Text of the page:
You could also do it with a simple wireless card on a net connected computer, like his USB based alfa antenna connected to his router connected computer, and set it up as an open access port, then watch the data going through your computer with wireshark.(like you stated) But I don’t like that method. It funnels active hostile traffic through your computer, and makes your computer an active part of the connection. That makes your computer more vulnerable to attack. It is best to leave it as a branch to the data flow, that way you can connect and disconnect from the threat traffic at any time without the hostile threat knowing about it. And if the threat doesn’t know that your monitoring computer is even in the system, he can not launch an attack on it.

If you try to connect a simple wifi access point via Ethernet to the primary router, and use another computer that is connected to the router to monitor, you won’t see anything because it’s a switched router. You would have to know how to set up port mirroring (if the router supports it) to get a copy of the data to your monitoring computer. He may know how to do that, but I am not going to assume he does.

It is just easier to use a non switched hub in the system, again… KISS
edit on 2-2-2013 by Mr Tranny because: (no reason given)



posted on Feb, 2 2013 @ 05:19 PM
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I'm reading over everything and getting ready to drop back off and start with some of what you're both suggesting. I don't want to have to use MAC # security because it becomes a royal pain to us as much as family and others coming over. (This router has a guest mode I'd love to use...if not going through this stuff) In our case, it's the tablets and wi-fi phones (Off and disconnected while this has been going on the last couple days). The laptop I've connected with as needed to test and verify things aren't strictly wire based for the issue but then shutting Wi-Fi back down when I'm done. The laptop is also linux which opens me up for the full range of tools and 'toys' to work with in solving this problem. (TOO many, as it happens...which is why I came asking in the first place. lol)

On which one, it's the EA-4500 on 2.0.37 firmware. Cisco has their cloud connect garbage now and had forced pushed the update when first came home with this router so I tried it...but they can keep it and lose that garbage. For anyone who doesn't know what it is, it puts your settings and router config interface with Cisco and not local. You're literally going out to their servers and then BACK into your own router to access config. The reasoning is ease of use for Apps and other things the routers support now...while the downside doesn't take much thinking to appreciate if the connection goes down. A limited maintenance mode is allowed then.


Anyway... I'll see what I can do here. I've gotten a bit spoiled, I admit. A good % of this neighborhood stands empty from foreclosure and other things so it's a quiet place. I'm not used to having to do anything active and ongoing once I set security up on my local level. So much for complacency. Gets me every time.


Thank you both for your continued input and as always, I'll be back either with more questions or a description of what worked.
edit on 2-2-2013 by Wrabbit2000 because: (no reason given)



posted on Feb, 2 2013 @ 05:19 PM
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reply to post by Mr Tranny
 


Like everything else you have said so far I agree with your last post because its pretty damn logical . I also know Rabbit from a few other threads and seeing that i think he made his own patch cables I just assume he knows network basics.. I was suggesting to him that he should load wireshark and span ports if he wanted to that route..I would certainly help him .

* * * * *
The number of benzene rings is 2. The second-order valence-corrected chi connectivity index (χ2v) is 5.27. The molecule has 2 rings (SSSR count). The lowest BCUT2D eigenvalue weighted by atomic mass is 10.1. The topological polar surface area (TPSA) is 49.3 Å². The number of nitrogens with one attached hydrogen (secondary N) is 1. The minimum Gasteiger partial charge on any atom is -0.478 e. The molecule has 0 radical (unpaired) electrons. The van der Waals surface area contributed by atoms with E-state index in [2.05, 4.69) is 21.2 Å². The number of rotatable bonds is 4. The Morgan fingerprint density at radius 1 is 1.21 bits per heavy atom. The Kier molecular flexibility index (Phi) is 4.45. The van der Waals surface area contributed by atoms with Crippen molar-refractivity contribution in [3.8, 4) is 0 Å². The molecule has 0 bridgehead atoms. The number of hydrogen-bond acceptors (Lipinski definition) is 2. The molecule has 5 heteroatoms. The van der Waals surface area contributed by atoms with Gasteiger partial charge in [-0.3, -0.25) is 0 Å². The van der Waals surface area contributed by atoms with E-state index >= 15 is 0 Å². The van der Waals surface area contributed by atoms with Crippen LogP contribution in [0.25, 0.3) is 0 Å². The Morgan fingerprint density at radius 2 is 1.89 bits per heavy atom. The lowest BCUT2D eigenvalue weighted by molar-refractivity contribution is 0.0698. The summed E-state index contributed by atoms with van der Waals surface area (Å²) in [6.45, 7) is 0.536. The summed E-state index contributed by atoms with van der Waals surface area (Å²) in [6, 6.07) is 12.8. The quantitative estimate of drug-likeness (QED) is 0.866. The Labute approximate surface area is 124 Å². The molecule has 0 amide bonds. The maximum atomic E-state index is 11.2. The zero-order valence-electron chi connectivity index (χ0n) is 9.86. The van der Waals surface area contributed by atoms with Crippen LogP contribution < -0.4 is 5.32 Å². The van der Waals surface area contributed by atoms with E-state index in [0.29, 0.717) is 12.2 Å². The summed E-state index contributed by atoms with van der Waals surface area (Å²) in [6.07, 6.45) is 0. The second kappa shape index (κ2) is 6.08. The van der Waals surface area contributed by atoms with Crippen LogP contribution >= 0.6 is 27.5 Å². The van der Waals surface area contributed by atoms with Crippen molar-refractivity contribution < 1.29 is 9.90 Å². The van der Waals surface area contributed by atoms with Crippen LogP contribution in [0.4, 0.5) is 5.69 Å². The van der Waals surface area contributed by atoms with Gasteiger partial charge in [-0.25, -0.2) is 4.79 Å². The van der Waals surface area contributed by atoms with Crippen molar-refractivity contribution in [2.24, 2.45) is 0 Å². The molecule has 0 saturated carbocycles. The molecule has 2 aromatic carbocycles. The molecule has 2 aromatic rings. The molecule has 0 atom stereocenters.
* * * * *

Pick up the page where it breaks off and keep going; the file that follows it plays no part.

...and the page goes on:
Part of the problem is I really want to figure out which piece of layer 3 gear he is running.

Part of me doesn't automatically assume an attack either and nothing he said , without basic metrics, eliminates anything.



posted on Feb, 2 2013 @ 05:26 PM
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reply to post by Wrabbit2000
 


Cool , let us know what you find out..
Packet tracing is a good way to really get in depth info about whats happening from where on your network. It can be a lot of info at first so don't feel intimidated.

Not sure how familiar you are with some of the terms Mr. Tranny and I have used but here is a link to the fundamentals of the network model. en.wikipedia.org...



posted on Feb, 2 2013 @ 05:27 PM
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reply to post by staple
 


For reference, the Cable company has been laying fiber all over the city for almost 2 years now. Long enough so I was in networking 101 courses learning what their fiber trucks did and what was in them while they were out there and that WAS a good length of time ago.

Of course, that doesn't mean I'll ever see it at the house. They've said it's backbone and business. We've got a tie into their fiber at the college. It's jaw dropping. Talking about 100mbs transfer speeds is one thing. Actually downloading a gig file like it's a large PDF is ..well...just stunning. Oh, if only I could get them to run that last 100 yards, as they say.

(I thought about that aggressive approach but if I need to be here asking for help on this, I probably don't need to find out the hard way how limited my skill set actually is compared to someone who has spent too much time learning it. Script kiddie or not ..It's more time put into breaking systems than I've spent learning to counter it)



posted on Feb, 2 2013 @ 06:26 PM
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Originally posted by opethPA
Part of me doesn't automatically assume an attack either and nothing he said , without basic metrics, eliminates anything.